On the subject of twists

Yeah, you’re expecting them. Yeah, you’ll be looking for them. After the number and impact of shocking revelations in the original, how could you not? Our advice, however, is to relax. Don’t overanalyze to the point that your enjoyment of this game is entirely dependent on a single major twist. BioShock 2 is full of sudden jolts and unexpected turns, but the story this time is emotionally investing enough that it doesn’t depend on one groundbreaking, genre-subverting surprise in order to work.

That said, you should still be careful. BioShock 2 is definitely not a game you want spoiled before playing. And did we mention the four different endings? We shall say no more…

Oh yeah. And multiplayer

To us, BioShock is not a series that needs multiplayer and, at first, the very idea sounded sacrilegious. Why cheapen such a carefully constructed universe by making it competitive? Why diminish the lonely, ghostly atmosphere of Rapture by dividing it into maps with 10-16 players racing back and forth? Why transform a tragic figure like the Little Sister into the object of Capture the Flag?

After playing these modes, though, we must admit that the developers have done a good job distinguishing – and separating – the online multiplayer from the offline campaign. The matches star meaningless Splicer characters instead of story icons and, more importantly, the context is altogether different. You fight during Rapture’s Civil War, a year before BioShock 1 and nine years before BioShock 2, when dozens of mutated freaks would be running all over the place, competing for weapons and plasmids. That setting not only makes sense, it reveals a brand new chapter of canon history.

Still, we doubt we’ll stick with BioShock 2’s multiplayer for more than a few weeks after release. While having a gazillion combat and strategic options during the campaign is liberating, imagine signing onto a dark and cramped map where nearly a dozen people have the same crazy amount of options. Gunfire is constant, plasmids are flying in all directions, Big Daddy suits are spawning randomly, Little Sisters are being stolen and you’re trying desperately to keep track of your health and your Eve. We found the results too chaotic. Too confusing. Others will no doubt find the madness exhilarating and addictive.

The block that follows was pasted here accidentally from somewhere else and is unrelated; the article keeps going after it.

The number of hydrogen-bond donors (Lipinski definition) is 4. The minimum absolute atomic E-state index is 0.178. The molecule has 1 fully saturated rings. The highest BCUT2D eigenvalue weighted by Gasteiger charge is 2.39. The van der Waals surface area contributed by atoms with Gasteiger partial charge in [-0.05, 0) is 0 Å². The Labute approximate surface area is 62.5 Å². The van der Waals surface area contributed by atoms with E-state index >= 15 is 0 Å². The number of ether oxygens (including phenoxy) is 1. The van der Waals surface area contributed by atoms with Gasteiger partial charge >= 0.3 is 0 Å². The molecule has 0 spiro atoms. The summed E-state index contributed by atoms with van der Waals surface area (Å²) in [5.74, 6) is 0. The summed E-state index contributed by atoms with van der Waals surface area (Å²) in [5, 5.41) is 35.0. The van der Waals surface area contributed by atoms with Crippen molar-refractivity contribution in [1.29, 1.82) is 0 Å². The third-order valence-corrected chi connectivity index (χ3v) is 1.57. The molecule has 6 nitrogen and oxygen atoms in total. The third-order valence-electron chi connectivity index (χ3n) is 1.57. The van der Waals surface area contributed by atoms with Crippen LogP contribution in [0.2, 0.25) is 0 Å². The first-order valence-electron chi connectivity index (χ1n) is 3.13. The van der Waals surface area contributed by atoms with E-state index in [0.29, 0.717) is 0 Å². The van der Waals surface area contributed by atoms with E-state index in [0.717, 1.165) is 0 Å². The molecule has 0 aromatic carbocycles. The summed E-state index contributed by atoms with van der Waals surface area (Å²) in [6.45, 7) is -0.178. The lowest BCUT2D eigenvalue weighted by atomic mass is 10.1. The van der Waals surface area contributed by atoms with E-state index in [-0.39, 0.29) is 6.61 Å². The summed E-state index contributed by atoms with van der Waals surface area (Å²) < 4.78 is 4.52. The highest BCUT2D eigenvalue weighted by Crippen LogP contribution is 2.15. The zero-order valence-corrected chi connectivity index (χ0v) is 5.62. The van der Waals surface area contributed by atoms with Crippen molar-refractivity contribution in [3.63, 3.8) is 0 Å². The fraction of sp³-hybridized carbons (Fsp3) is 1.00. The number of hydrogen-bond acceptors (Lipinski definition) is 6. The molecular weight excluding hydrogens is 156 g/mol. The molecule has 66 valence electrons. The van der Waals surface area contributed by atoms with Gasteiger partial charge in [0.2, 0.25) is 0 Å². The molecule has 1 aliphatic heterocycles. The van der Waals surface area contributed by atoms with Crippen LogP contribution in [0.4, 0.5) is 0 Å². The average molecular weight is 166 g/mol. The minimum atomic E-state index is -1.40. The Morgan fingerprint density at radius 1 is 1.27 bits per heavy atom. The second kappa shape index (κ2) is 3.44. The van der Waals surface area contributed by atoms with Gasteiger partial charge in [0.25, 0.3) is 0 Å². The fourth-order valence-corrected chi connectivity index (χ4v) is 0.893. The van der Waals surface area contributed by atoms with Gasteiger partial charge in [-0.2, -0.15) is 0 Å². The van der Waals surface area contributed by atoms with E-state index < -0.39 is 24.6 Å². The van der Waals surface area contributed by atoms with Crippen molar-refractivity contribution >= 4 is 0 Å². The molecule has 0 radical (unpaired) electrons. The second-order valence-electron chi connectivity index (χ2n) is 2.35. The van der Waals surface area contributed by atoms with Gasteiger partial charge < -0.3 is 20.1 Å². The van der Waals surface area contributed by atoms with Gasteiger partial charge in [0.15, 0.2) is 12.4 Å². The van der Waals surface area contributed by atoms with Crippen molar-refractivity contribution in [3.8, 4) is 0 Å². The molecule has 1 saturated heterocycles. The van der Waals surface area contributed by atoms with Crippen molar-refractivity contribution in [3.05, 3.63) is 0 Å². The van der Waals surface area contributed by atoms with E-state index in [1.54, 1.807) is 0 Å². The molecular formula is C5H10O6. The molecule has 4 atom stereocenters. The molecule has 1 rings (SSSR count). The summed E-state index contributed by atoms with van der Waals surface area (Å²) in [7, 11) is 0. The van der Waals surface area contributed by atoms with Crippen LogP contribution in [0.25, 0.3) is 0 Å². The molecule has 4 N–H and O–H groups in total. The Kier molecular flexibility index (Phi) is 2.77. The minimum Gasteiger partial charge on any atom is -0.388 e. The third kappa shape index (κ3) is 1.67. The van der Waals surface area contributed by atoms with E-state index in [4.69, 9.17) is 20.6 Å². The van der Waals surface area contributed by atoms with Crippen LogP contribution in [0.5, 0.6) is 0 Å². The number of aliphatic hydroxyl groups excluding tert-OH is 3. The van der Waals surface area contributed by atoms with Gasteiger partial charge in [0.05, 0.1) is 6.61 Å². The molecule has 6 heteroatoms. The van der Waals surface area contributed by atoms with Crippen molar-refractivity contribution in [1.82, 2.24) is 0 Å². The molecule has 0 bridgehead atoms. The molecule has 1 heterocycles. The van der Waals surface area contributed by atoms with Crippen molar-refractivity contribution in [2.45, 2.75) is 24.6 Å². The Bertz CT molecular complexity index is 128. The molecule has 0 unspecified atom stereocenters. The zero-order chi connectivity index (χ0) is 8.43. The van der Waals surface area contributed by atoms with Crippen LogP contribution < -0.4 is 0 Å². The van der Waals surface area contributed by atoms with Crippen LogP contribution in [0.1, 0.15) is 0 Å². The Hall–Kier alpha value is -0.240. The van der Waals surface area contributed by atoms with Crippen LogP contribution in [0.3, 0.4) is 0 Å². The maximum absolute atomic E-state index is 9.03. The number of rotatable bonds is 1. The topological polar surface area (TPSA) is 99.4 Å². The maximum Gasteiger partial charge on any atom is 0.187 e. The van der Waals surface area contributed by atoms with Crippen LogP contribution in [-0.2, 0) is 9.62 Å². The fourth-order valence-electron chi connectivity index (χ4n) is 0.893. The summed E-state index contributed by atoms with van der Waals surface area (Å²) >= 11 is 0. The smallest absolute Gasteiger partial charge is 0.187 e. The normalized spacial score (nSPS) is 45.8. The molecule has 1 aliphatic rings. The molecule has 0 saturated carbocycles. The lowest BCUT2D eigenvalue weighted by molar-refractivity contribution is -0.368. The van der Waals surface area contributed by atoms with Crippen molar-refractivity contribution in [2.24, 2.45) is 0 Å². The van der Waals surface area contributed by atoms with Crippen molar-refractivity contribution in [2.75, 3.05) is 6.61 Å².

Watch the sample footage above to decide which side you think you’ll fall on, but know that the score you see below is based entirely on the single player campaign. Multiplayer is just a bonus – take it or leave it.

Is it better than…

Here is the part of the review in which we normally compare a game to three of its closest clones or competitors. With a series as unique as BioShock, however, that seems kind of silly. And with a sequel like BioShock 2, we realize only one comparison really matters. So, is it better than…

BioShock? We never, ever imagined we’d be writing this, but… yes. In some fairly significant ways, including combat diversity, enemy variety, character depth and emotional attachment to the story, BioShock 2 is superior to BioShock 1. Plus, fans’ biggest criticisms of the original – the pipe hacking and the sagging third act – have been addressed and fixed for this sequel.

But in many ways, the first BioShock can never be surpassed. Everything – the world, the philosophies, the surreal oddity – was new then, and unlike anything we’d experienced before. BioShock 2 can only hope to match that genius. Fortunately for us, it succeeds.

Just for you, Metacritic!

The weapons are better. The plasmids are better. The enemies are better. At some points, even the storytelling is better. What’s most amazing and surprising about BioShock 2, however, is that by diving deeper into Rapture’s tortured history and exploring more of Rapture’s haunted world, it actually manages to make the original BioShock better, too.

More Info

Available Platforms: Xbox 360, PC, PS3
Genre: Shooter
Published by: 2K Games
Developed by: 2K Marin
ESRB Rating:
Mature: Blood, Intense Violence, Sexual Themes, Strong Language